A good life: citizenship, skills and employability in English studies

‘How can English Studies overcome instrumentalism when it comes to the employability agenda? Is it possible to move beyond having to prove that our degrees are good value because they lead to good careers? Can we work together with students to consider how to live ‘good lives’ through education?’

On the 13th and 14th of April, I attended my first ever University English  Annual General Meeting & Heads of English networking event at the University of Lancaster. The two-day meeting had everything: innovative practices in learning, teaching and assessment of English at University level, discussion of hiring and promotion practices in the sector, surviving your first year as Head of Department, recent A Level reforms, and of course TEF and REF 2021.

lancaster

I found the panel on Employability really interesting, as it showcased some exciting and innovative ways of connecting students with the wider world.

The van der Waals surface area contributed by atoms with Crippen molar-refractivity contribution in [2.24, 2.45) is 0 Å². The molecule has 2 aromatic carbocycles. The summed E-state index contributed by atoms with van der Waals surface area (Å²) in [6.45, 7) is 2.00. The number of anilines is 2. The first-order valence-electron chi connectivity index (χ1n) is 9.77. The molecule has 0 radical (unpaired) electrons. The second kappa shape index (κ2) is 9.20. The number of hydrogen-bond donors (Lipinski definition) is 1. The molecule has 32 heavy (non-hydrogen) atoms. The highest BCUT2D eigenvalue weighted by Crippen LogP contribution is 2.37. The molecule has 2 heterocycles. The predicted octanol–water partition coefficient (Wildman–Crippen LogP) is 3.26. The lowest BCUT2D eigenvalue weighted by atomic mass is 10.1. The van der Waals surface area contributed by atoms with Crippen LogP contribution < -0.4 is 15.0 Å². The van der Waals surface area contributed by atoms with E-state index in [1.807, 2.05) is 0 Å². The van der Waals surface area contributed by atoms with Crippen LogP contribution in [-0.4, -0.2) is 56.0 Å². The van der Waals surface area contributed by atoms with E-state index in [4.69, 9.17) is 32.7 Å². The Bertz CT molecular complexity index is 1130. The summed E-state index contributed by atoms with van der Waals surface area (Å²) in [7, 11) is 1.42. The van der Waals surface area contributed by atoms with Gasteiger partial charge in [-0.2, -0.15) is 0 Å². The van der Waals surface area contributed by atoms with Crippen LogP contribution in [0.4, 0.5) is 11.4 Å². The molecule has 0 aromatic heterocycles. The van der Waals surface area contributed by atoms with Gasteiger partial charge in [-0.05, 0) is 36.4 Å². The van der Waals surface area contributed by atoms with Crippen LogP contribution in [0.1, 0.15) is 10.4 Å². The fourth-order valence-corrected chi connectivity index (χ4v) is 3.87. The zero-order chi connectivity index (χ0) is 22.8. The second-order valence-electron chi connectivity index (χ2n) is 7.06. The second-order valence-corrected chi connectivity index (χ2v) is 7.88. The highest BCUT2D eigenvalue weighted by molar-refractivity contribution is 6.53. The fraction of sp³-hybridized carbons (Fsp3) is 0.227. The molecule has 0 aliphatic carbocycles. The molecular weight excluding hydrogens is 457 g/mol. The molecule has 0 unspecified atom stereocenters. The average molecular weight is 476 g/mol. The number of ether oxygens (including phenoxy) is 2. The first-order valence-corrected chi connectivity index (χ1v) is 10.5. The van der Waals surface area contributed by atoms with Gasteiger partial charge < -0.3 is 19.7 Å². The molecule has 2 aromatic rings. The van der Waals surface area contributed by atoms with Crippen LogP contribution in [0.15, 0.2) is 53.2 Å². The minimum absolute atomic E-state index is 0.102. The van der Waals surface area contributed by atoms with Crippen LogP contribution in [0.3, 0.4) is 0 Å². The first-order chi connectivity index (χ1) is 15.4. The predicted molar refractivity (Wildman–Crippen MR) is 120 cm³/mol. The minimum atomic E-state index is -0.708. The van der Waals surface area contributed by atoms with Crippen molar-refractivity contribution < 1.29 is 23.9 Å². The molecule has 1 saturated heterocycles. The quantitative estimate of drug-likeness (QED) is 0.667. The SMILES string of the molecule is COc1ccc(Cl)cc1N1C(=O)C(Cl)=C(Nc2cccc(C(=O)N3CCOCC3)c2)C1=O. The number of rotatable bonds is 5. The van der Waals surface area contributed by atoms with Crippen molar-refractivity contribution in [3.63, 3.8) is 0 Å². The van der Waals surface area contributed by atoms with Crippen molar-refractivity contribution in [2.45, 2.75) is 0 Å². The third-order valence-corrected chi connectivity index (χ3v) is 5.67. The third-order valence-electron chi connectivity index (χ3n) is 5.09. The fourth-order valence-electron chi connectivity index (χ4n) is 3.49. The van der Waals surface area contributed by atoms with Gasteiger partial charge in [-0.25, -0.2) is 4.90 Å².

Dr Fiona Douglas (Leeds) talked about the great (but also tricky to organise) module on Heritage & Dialect that takes students outside the classroom and into local museums and blends teaching, research and public engagement.

Dr Clare Egan (Lancaster) emphasised the importance of treating degrees not as tools to get a job but as central to developing skills for everything we are doing. She showed the importance of problem-solving learning, moving from ‘careers talks’ to ‘career-focused problem solving’, helping students develop critical reflection and self awareness, and discussed modules that fully integrate work in the field: local schools, arts organisations etc.